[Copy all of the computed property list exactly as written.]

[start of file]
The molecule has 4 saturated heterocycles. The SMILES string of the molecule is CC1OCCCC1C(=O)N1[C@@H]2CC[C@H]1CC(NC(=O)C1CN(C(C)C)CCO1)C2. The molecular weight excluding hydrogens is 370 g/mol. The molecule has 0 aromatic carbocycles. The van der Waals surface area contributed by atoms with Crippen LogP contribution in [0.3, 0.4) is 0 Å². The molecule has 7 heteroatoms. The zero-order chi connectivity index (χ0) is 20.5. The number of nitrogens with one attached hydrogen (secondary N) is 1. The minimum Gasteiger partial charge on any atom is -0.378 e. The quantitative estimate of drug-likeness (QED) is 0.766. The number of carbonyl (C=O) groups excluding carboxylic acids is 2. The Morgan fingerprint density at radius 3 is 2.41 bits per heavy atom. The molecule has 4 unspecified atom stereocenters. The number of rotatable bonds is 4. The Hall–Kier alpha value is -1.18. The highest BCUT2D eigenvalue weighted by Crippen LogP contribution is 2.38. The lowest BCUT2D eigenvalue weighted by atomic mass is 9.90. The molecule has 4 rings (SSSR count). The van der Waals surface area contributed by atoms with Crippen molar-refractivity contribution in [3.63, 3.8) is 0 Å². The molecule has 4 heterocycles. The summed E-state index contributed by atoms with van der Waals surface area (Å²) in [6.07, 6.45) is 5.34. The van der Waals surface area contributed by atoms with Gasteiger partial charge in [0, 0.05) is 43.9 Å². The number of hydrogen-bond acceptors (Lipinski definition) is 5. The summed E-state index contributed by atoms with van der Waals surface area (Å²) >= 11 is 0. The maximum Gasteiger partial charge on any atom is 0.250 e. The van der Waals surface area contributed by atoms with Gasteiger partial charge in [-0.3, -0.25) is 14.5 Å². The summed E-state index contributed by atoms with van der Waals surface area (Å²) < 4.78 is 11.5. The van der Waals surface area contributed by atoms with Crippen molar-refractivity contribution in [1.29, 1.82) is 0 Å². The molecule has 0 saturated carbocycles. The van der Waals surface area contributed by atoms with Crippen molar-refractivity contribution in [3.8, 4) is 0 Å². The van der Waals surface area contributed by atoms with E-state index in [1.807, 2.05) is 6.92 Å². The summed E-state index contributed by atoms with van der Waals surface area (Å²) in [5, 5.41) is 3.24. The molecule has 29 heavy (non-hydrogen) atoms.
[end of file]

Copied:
The molecule has 4 saturated heterocycles. The SMILES string of the molecule is CC1OCCCC1C(=O)N1[C@@H]2CC[C@H]1CC(NC(=O)C1CN(C(C)C)CCO1)C2. The molecular weight excluding hydrogens is 370 g/mol. The molecule has 0 aromatic carbocycles. The van der Waals surface area contributed by atoms with Crippen LogP contribution in [0.3, 0.4) is 0 Å². The molecule has 7 heteroatoms. The zero-order chi connectivity index (χ0) is 20.5. The number of nitrogens with one attached hydrogen (secondary N) is 1. The minimum Gasteiger partial charge on any atom is -0.378 e. The quantitative estimate of drug-likeness (QED) is 0.766. The number of carbonyl (C=O) groups excluding carboxylic acids is 2. The Morgan fingerprint density at radius 3 is 2.41 bits per heavy atom. The molecule has 4 unspecified atom stereocenters. The number of rotatable bonds is 4. The Hall–Kier alpha value is -1.18. The highest BCUT2D eigenvalue weighted by Crippen LogP contribution is 2.38. The lowest BCUT2D eigenvalue weighted by atomic mass is 9.90. The molecule has 4 rings (SSSR count). The van der Waals surface area contributed by atoms with Crippen molar-refractivity contribution in [3.63, 3.8) is 0 Å². The molecule has 4 heterocycles. The summed E-state index contributed by atoms with van der Waals surface area (Å²) in [6.07, 6.45) is 5.34. The van der Waals surface area contributed by atoms with Gasteiger partial charge in [0, 0.05) is 43.9 Å². The number of hydrogen-bond acceptors (Lipinski definition) is 5. The summed E-state index contributed by atoms with van der Waals surface area (Å²) >= 11 is 0. The maximum Gasteiger partial charge on any atom is 0.250 e. The van der Waals surface area contributed by atoms with Gasteiger partial charge in [-0.3, -0.25) is 14.5 Å². The summed E-state index contributed by atoms with van der Waals surface area (Å²) < 4.78 is 11.5. The van der Waals surface area contributed by atoms with Crippen molar-refractivity contribution in [1.29, 1.82) is 0 Å². The molecule has 0 saturated carbocycles. The van der Waals surface area contributed by atoms with Crippen molar-refractivity contribution in [3.8, 4) is 0 Å². The van der Waals surface area contributed by atoms with E-state index in [1.807, 2.05) is 6.92 Å². The summed E-state index contributed by atoms with van der Waals surface area (Å²) in [5, 5.41) is 3.24. The molecule has 29 heavy (non-hydrogen) atoms.